After Jon von Tetzchner left Opera in 2011, things went quiet around the company’s former CEO and Opera itself quickly went into a different direction under its new leadership. As part of that change, the company decided to shut down its My Opera community by March 1, 2014.
My Opera launched in 2001 as a support forum and a few years later, it morphed into a very active community site, with built-in blogs, photo sharing and other services that were often also integrated in the browser. While it’s mostly been under the radar of the tech press, the service still has close to 10 million users who will now be looking for a new place to call their online home.
To give the old My Opera a refuge after the service shuts down, von Tetzchner gathered about 20 former Opera employees to develop a replacement at Vivaldi.net. The name already hints at its relationship to Opera. As von Tetzchner told me, most meeting rooms and many other things at Opera were always named after composers, so Vivaldi was a logical (and available) choice.
“When Opera decided to close the community site,” he told me, “that gave us a very good reason to build a new community site.” Right now, the service is mostly geared to those former My Opera users, with forums, the ability to write blog posts and an email service. It doesn’t currently have all of My Opera’s photo-sharing features and layout tools for the built-in blogs, but then, the team only had a few weeks to build the current iteration of the site.
The self-funded service is currently available for free, and as von Tetzchner stressed, he does not want to monetize it through advertising. “We will not be going into the data and using that to provide advertising,” he told me. Instead, he believes the team can find other ways to monetize the service in the long run.
The team plans to listen to its users when it comes to developing new features. Tomita Tatsuki, a former Opera employee who previously led Opera’s efforts in Japan and now works on Vivaldi, told me that this may often mean finding the right balance between privacy and functionality.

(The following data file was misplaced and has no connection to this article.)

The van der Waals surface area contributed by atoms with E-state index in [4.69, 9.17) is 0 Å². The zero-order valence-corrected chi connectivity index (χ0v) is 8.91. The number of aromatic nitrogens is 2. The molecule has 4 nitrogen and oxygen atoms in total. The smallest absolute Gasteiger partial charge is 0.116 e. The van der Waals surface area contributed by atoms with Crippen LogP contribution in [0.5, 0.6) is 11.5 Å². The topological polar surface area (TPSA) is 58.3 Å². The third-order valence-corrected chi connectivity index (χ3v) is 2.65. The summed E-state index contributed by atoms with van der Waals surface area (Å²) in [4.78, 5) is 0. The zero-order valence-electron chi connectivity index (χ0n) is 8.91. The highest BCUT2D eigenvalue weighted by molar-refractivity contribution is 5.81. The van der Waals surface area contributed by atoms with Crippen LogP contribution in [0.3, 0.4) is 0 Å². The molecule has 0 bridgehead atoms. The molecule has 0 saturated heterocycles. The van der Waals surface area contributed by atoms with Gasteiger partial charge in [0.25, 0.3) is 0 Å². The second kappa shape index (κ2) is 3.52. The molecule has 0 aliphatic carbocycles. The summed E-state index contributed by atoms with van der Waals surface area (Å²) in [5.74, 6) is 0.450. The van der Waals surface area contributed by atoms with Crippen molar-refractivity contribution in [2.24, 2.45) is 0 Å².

While Vivaldi was designed as a replacement for the old My Opera community, though, von Tetzchner stressed that it is open to all. Given its heritage, the team believes, the service will mostly appeal to a more technical audience and currently, the most active forums are indeed about technology and, especially, browsers.
The servers for the service are based in Iceland, which has very strong privacy laws. Another draw for von Tetzchner (who was born in Iceland but now lives just north of Boston) was the fact that the team can host its servers in green data centers that run on renewable energy and barely need air conditioning thanks to Iceland’s climate.
As for Opera, von Tetzchner told me that the company is “moving in a very different direction than what I would’ve liked to see.” A lot of the company’s focus has been on areas that didn’t directly involve the browser and instead on advertising services and acquiring companies like Skyfire.
Because of this, he believes, “the browser part has not been getting the same attention as before” and there has been “much less focus on innovation.”
He is also not a fan of Opera’s switch from its own Presto engine to Blink, Google’s open-source browser-rendering engine. “We had worked so hard on building this great kernel, but for the last four years, the focus on Presto was reduced. There was not enough investment and then they just decided to throw it away.” Presto, he said, “was great and flexible and easy to maintain,” but all that investment just “went down the drain.”
Von Tetzchner had no comment when I asked him if Vivaldi would ever consider building a browser.
[Image of Jon von Tetzchner via Flickr]